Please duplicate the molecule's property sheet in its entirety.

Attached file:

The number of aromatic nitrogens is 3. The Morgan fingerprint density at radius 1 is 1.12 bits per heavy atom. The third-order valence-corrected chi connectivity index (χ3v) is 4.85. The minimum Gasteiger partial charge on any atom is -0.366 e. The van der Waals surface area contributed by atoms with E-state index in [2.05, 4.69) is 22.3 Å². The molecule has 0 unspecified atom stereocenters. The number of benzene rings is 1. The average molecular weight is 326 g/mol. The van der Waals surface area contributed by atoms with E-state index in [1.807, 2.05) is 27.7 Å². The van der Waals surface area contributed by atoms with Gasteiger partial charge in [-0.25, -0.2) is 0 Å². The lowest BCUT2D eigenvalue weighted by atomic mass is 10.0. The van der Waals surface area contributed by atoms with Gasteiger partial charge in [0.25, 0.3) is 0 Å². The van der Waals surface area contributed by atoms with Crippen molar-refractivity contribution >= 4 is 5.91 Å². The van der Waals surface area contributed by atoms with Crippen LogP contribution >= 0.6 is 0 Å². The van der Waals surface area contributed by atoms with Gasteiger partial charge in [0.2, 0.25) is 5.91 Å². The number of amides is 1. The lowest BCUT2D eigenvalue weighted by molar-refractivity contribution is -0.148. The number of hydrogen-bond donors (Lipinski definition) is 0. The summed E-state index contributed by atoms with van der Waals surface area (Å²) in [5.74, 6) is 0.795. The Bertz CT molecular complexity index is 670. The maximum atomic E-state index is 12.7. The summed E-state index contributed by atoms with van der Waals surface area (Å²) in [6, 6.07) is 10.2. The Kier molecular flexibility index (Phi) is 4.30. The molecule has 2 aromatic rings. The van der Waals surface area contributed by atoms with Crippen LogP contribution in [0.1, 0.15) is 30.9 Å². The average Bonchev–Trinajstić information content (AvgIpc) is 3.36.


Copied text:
The number of aromatic nitrogens is 3. The Morgan fingerprint density at radius 1 is 1.12 bits per heavy atom. The third-order valence-corrected chi connectivity index (χ3v) is 4.85. The minimum Gasteiger partial charge on any atom is -0.366 e. The van der Waals surface area contributed by atoms with E-state index in [2.05, 4.69) is 22.3 Å². The molecule has 0 unspecified atom stereocenters. The number of benzene rings is 1. The average molecular weight is 326 g/mol. The van der Waals surface area contributed by atoms with E-state index in [1.807, 2.05) is 27.7 Å². The van der Waals surface area contributed by atoms with Gasteiger partial charge in [-0.25, -0.2) is 0 Å². The lowest BCUT2D eigenvalue weighted by atomic mass is 10.0. The van der Waals surface area contributed by atoms with Gasteiger partial charge in [0.25, 0.3) is 0 Å². The van der Waals surface area contributed by atoms with Crippen molar-refractivity contribution >= 4 is 5.91 Å². The van der Waals surface area contributed by atoms with Crippen LogP contribution >= 0.6 is 0 Å². The van der Waals surface area contributed by atoms with Gasteiger partial charge in [0.2, 0.25) is 5.91 Å². The number of amides is 1. The lowest BCUT2D eigenvalue weighted by molar-refractivity contribution is -0.148. The number of hydrogen-bond donors (Lipinski definition) is 0. The summed E-state index contributed by atoms with van der Waals surface area (Å²) in [5.74, 6) is 0.795. The Bertz CT molecular complexity index is 670. The maximum atomic E-state index is 12.7. The summed E-state index contributed by atoms with van der Waals surface area (Å²) in [6, 6.07) is 10.2. The Kier molecular flexibility index (Phi) is 4.30. The molecule has 2 aromatic rings. The van der Waals surface area contributed by atoms with Crippen LogP contribution in [0.1, 0.15) is 30.9 Å². The average Bonchev–Trinajstić information content (AvgIpc) is 3.36.